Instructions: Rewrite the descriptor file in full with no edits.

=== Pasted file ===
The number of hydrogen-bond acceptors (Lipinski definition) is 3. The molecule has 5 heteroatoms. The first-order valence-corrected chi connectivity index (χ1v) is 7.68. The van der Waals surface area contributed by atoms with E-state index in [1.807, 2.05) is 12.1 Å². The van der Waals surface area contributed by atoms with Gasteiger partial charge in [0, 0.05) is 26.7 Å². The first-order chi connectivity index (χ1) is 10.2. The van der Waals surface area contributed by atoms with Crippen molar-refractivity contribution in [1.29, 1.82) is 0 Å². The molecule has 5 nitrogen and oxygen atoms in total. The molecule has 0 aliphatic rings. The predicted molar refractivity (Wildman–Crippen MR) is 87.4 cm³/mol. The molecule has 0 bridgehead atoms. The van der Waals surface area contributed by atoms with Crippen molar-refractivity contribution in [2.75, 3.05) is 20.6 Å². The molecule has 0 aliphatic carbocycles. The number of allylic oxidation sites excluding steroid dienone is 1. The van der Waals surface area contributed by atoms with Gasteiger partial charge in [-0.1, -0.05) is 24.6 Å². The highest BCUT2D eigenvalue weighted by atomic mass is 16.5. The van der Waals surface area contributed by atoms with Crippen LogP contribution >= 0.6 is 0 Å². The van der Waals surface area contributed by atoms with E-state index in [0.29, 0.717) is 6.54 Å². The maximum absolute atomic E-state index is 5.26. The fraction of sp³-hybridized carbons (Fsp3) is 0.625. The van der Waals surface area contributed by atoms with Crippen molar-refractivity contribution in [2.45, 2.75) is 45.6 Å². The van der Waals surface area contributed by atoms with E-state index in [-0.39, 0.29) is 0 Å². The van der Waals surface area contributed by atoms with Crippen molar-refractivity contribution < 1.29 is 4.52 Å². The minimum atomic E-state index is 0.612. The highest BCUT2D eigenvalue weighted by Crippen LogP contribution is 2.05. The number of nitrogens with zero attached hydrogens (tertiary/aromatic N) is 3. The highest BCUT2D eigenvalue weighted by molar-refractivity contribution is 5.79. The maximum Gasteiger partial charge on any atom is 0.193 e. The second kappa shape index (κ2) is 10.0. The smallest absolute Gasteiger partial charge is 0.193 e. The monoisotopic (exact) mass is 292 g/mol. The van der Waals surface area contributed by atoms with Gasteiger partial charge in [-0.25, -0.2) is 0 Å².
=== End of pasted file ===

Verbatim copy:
The number of hydrogen-bond acceptors (Lipinski definition) is 3. The molecule has 5 heteroatoms. The first-order valence-corrected chi connectivity index (χ1v) is 7.68. The van der Waals surface area contributed by atoms with E-state index in [1.807, 2.05) is 12.1 Å². The van der Waals surface area contributed by atoms with Gasteiger partial charge in [0, 0.05) is 26.7 Å². The first-order chi connectivity index (χ1) is 10.2. The van der Waals surface area contributed by atoms with Crippen molar-refractivity contribution in [1.29, 1.82) is 0 Å². The molecule has 5 nitrogen and oxygen atoms in total. The molecule has 0 aliphatic rings. The predicted molar refractivity (Wildman–Crippen MR) is 87.4 cm³/mol. The molecule has 0 bridgehead atoms. The van der Waals surface area contributed by atoms with Crippen molar-refractivity contribution in [2.75, 3.05) is 20.6 Å². The molecule has 0 aliphatic carbocycles. The number of allylic oxidation sites excluding steroid dienone is 1. The van der Waals surface area contributed by atoms with Gasteiger partial charge in [-0.1, -0.05) is 24.6 Å². The highest BCUT2D eigenvalue weighted by atomic mass is 16.5. The van der Waals surface area contributed by atoms with Crippen LogP contribution >= 0.6 is 0 Å². The van der Waals surface area contributed by atoms with E-state index in [0.29, 0.717) is 6.54 Å². The maximum absolute atomic E-state index is 5.26. The fraction of sp³-hybridized carbons (Fsp3) is 0.625. The van der Waals surface area contributed by atoms with Crippen molar-refractivity contribution in [2.45, 2.75) is 45.6 Å². The van der Waals surface area contributed by atoms with E-state index in [-0.39, 0.29) is 0 Å². The van der Waals surface area contributed by atoms with Crippen molar-refractivity contribution < 1.29 is 4.52 Å². The minimum atomic E-state index is 0.612. The highest BCUT2D eigenvalue weighted by Crippen LogP contribution is 2.05. The number of nitrogens with zero attached hydrogens (tertiary/aromatic N) is 3. The highest BCUT2D eigenvalue weighted by molar-refractivity contribution is 5.79. The maximum Gasteiger partial charge on any atom is 0.193 e. The second kappa shape index (κ2) is 10.0. The smallest absolute Gasteiger partial charge is 0.193 e. The monoisotopic (exact) mass is 292 g/mol. The van der Waals surface area contributed by atoms with Gasteiger partial charge in [-0.25, -0.2) is 0 Å².